Today on the Doc on the Run podcast, we’re talking about why runners should always get the second MRI at the same imaging facility.
Today’s question actually comes from a call I just got from a runner, and this is someone who has an injury and has something kind of strange going on. And he now has pain that he actually had an abnormal finding on an MRI from a little more than three years ago. At the time that he had that previous MRI that thing that was a little weird on his MRI wasn’t really causing a problem, but now his pain is in exactly that same spot.
So we were going to get an MRI to take a better look at it and see if that has actually gotten worse over the course of the last three and a half years or so. So the best way to do that is to get another MRI and compare it. But MRIs are not the same at all facilities.
I was just doing a conference in Hawaii recently where I was given a lecture and I was talking about medical imaging, and I was explaining that a lot of times when I do telemedicine second opinions for runners, I get MRIs that are sent to me to review with the runner. The slices on the MRI may be three and a half or four millimeters apart.
Some of the doctors in the audience didn’t even seem to be aware that some MRIs at some facilities have such a huge gap between the slices where you actually get to visualize what’s going on in the foot. And in the foot, four millimeters is actually a pretty long way and you can miss lots of things, like little tears in the planter plate, little ostacles or little bone fragments, little cysts in the bone.
Some of these things can actually get missed, so can small stress fractures and so it’s really important that you get an apples to apples comparison if you’re going to the trouble to get a second MRI. The title of this podcast actually suggests that you should get two MRIs and that’s not what I’m talking about.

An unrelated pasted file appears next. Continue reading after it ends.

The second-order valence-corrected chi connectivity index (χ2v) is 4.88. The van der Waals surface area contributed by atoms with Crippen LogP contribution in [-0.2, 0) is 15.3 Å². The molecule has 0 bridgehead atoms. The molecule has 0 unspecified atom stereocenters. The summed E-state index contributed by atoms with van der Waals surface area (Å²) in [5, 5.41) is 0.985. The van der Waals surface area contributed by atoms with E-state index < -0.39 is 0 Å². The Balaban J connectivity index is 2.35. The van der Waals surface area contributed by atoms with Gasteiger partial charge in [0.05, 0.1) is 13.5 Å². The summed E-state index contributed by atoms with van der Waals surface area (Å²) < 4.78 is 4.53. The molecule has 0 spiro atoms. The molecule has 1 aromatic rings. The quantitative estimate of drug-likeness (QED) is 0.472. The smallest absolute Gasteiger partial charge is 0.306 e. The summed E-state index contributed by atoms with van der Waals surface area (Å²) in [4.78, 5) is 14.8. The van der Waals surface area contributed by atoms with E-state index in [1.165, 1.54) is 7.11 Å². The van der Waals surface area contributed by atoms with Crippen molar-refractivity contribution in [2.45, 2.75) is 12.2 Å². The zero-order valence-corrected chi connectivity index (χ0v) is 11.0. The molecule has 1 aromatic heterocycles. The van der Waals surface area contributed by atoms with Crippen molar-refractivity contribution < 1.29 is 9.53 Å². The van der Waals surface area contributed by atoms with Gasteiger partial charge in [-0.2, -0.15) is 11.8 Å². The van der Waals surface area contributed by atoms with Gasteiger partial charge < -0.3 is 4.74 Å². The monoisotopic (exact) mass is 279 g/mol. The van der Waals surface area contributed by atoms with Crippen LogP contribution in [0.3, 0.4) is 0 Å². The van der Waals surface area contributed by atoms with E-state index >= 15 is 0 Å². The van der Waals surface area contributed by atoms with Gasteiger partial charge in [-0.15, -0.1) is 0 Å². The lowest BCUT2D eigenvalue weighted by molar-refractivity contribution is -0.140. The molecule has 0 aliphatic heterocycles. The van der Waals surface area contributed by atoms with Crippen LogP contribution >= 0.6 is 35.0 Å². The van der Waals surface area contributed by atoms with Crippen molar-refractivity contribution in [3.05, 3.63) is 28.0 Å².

Most of the time you should not get a second MRI to assess whether or not it’s safe for you to run. Most of the time you should not get a second MRI just to check things. But if you have a condition that had something that was strange or weird and you needed an MRI to really assess it, and you have to get a second one later to see if it’s gotten worse because your symptoms have gotten worse, then you should definitely get the MRI at the same facility.
Now, in this case doing so wasn’t really convenient. This is somebody that used to live way down the peninsula near Mountain View, and he got an MRI previously in Mountain View. Well, San Francisco is maybe an hour away, a little bit less maybe when there’s no traffic, but there is lots of traffic in the San Francisco Bay Area. So if you schedule it at the wrong time, like early in the morning or late in the afternoon, it could literally take you three or four hours round trip just to get there, let alone have the study.
He wanted to see if he could get the study in San Francisco instead of down the peninsula at a different facility. I said, “I think that’s a really bad idea. Since you really need this study and it’s really going to help you assess whether or not you need to have some minimal intervention or some really serious intervention to get you back to running and training the way you want, it’s worth making the trip to get it at the exact same facility where first of all, the radiologist will have access to your old study and will compare it side by side.”
In addition, the study that they do now will be a side by side comparison on the exact same machine with the exact same protocol, giving you a very similar MRI to compare it to the prior MRI. And that is why you really need to make sure that if you’re going to get a second MRI to assess something again, you get it at the exact same facility.